Biofuel production pushes farming communities off land – report

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Source: Alertnet // Chelsea Diana

Increased demand for biofuel production has driven farmers and forest communities from Brazil to Indonesia off their land, threatening those people’s wellbeing and food security, a report from GRAIN says.

Research conducted by the Spain-based non-profit, which supports small farmers, found growing need for biofuels has driven about 300 land “grabs” worldwide, forcing forest clearance and draining of wetlands, with Europe at the forefront of the global demand.

In the past decade, 17 million hectares, an area of arable land equal to the size of Germany, were taken from the control of local populations in South America, Africa and Asia, according to the report. Predictions show demand for biofuel reaching 172 billion liters by 2020, which would require an additional 40 million hectares of land to produce, GRAIN said.

“Many of the land grabs for biofuels are targeting countries that are already dealing with serious food insecurity issues,” said Devlin Kuyek, a GRAIN researcher.  “ . . . The conversion of food crops to biofuels and the conversion of lands that are used for food production towards the production of biofuel crops puts pressure on global food supplies.”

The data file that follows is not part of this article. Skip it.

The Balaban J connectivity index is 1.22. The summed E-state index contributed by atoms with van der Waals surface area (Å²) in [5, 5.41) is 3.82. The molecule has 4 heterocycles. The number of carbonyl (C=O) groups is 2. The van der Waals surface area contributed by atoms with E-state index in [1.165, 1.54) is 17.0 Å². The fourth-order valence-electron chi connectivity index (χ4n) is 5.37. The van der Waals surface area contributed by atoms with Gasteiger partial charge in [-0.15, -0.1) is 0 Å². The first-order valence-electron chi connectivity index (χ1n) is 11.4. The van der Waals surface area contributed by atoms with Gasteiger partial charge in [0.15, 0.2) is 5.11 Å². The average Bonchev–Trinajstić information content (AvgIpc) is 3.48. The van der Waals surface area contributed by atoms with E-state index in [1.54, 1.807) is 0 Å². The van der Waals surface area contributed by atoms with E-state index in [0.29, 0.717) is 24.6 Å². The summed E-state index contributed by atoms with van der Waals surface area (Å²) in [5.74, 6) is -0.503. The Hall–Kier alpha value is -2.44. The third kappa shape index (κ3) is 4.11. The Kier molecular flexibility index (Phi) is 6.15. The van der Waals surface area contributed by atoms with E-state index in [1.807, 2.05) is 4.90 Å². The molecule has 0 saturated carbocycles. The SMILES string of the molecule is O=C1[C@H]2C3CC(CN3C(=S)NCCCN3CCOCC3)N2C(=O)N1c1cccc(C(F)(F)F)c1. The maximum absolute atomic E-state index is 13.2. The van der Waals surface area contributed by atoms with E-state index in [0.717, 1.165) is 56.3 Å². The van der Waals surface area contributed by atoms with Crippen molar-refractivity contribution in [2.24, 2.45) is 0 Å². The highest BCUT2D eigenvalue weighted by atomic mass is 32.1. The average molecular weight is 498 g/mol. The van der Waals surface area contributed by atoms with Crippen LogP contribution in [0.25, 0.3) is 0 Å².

Farmers in Sierra Leone, for instance, the report said, lost 10,000 hectares to a bioenergy company in 2012, with the land turned to sugar cane plantations to produce ethanol for Europe. Community members told GRAIN they now must buy rice because they can no longer plant their own, and some people are going hungry.

The renewable energy company leased the land in exchange for giving the farmers on it a small amount of compensation and promising to train them in order to soften impacts from economic displacement, according to an African Development Bank report.

Biofuel companies insist their projects are creating jobs, bringing agricultural investment and helping reduce the use of fossil fuels that drive climate change.


Climate change already underway, however, is expected to accelerate increases in already rising food prices. In particular, the percentage of the world’s farmland affected by drought may rise from about 15 percent to as much as 44 percent by 2100, the report said.



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Willem Van Cotthem

Honorary Professor of Botany, University of Ghent (Belgium). Scientific Consultant for Desertification and Sustainable Development.